Parisians will remember this and we will be bound by our memories. The rumors usually prove false in the end. But Macron must be asking himself, in some seriousness—given all the punishment the police have taken in the past eight years, what will happen if he forces those cops out there over and over again without serious backup? Rumors that the police are on the verge of mutiny have no more credibility than any other street rumor, but there’s also a logic to it: How much can you push them before they say, “To hell with this?”
Then what?

The views of the police unions are not a rumor. They’re begging the government call in the army to protect static targets, allowing the police to do what they’re trained to do—operate as a mobile strike force. But bringing in the army would require declaring a State of Emergency.

Declaring a State of Emergency would be a disaster for Macron, an unparalleled admission of political defeat. So it probably won’t happen unless a lot of people get killed. The thought can’t be helping police morale.


The government was able to declare a State of Emergency after the 2015 terrorist attacks because the French people viewed the terrorists, overwhelmingly, as the scum of the earth, and (no matter what their passports said) foreign invaders. The French are more sentimental about the Gilets Jaunes, whom many see as the salt of the earth. Public support for them is waning, but at first some polls put it as high as 90 percent.

Symbolically, the Gilets Jaunes represent “real France.” And most of them are. I’ve spent hours speaking to them. The overwhelming majority are sympathetic, worn-out, middle-class, middle-aged, and hardworking French men and women. They probably represent forty or fifty percent of the French population. Macron can’t afford to make of them all the Enemy.

Still, unless he declares a State of Emergency, I don’t see how the violent contingent can be managed. The police, on their own, are demonstrably unable to quell an insurrection of this scale. There’s no way to exceed the numbers of cops they’ve already put on the street. Last weekend was all they had. Macron can’t assume that Act V will be less violent than Acts III and IV. And obviously, yes, this is taking resources away from critical counter-terror missions.

Last week, even though 73 percent of France said they support the Gilets Jaunes, 53 percent favored the imposition of a State of Emergency. I’d be curious to know what those polls numbers look like now, particularly after the terrorist attack in Strasbourg. That did focus minds on the risks of allowing so much police manpower to be consumed with this uprising. (Some prominent Gilets Jaunes believe the secret services did it for just that reason.)


No one is willing to put the facts of the situation plainly to the French people in a clear and principled way. The Gilets Jaunes are members of the lower middle-class who have determined—much like the voters who brought Donald Trump to power—that elite people look down on them. They want a larger share of the national pie. They have no real, no fundamental, grievance beyond envy. Some people are getting rich in France; it isn’t them. Some of them have good cause to believe the social contract with the state has been broken, but no reasonable idea for a remedy. And others, of course, are whingers, scélérats, gas bags, gredins, and spongers.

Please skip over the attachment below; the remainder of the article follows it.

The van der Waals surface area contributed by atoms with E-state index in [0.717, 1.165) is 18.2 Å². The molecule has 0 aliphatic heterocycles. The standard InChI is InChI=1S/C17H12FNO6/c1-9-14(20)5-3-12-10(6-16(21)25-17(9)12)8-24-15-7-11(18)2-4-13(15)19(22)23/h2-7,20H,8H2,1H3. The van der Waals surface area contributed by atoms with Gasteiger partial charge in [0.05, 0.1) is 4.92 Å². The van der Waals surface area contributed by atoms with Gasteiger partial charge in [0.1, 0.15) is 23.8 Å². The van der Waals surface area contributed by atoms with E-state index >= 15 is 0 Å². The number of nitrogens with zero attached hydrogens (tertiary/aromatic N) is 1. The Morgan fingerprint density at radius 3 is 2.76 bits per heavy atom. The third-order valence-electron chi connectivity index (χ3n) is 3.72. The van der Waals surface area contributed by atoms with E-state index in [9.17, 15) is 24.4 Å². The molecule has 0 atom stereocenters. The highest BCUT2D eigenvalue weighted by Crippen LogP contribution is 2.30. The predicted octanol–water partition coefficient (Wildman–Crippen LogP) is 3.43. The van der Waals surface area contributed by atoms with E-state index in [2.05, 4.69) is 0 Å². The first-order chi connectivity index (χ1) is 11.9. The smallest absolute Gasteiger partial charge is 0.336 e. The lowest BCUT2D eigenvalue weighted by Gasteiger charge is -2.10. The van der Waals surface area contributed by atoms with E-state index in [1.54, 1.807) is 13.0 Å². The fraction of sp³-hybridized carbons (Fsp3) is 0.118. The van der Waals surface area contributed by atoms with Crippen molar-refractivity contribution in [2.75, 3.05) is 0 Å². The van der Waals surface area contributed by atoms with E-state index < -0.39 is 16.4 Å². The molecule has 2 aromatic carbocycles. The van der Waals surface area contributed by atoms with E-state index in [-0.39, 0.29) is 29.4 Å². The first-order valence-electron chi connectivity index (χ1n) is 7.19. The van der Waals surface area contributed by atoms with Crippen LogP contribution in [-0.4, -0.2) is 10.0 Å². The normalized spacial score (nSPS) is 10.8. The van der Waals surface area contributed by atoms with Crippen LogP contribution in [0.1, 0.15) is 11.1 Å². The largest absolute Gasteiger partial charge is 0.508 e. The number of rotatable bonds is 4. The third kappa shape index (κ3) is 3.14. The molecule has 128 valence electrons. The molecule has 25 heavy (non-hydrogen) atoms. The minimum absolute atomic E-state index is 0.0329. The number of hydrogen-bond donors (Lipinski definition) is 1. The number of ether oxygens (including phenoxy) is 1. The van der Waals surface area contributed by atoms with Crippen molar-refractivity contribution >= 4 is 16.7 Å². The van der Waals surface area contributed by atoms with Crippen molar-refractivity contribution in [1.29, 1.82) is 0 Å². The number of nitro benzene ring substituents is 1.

A different kind of politician could offer an unequivocal response: You voted for us, and we told you what we were going to do. We favor Europe over France, the global environment over Europe, and the future over the present. You knew that, so why are you complaining now that we are executing your policy preferences?

What’s more: Why are you addressing your local problems to the national government? We have bigger things to think about than your gasoline bill. You’re living in some of the most fertile farmland on the planet, where for a thousand years, local farming supported regional villages and vice versa. Food prices too high? Maybe. Reacquire older and perfectly viable patterns of local, village-based agriculture. That’s right. Get out in the fields with a hoe. Gasoline taxes getting you down? You live in commune with ten thousand people. Each one of you drives alone in some gas-guzzling monster. Sit down with the mayor and organize a jitney service, or invite Uber to come in and do it for you. The railway stations are closed and there is no local service? So what? The railways are not an act of God. Figure out how to amortize the purchase of rolling stock and engines and start a few local lines chugging all over again. No money for that? Create a joint stock company and offer shares. How do you think these things got there in the first place? Stop waiting for the government to do everything for you.

But Macron lacks the gravitas to deliver this message. From him, it would sound like ridicule. He has no authority to offer what would genuinely be revolutionary ideas in France.

France is, au fond, a conservative country that treasures its old traditions: peasant uprisings, regicide, and economic self-sabotage. It doesn’t want to change.

Claire Berlinski is the co-founder and editor of the Cosmopolitan Globalist.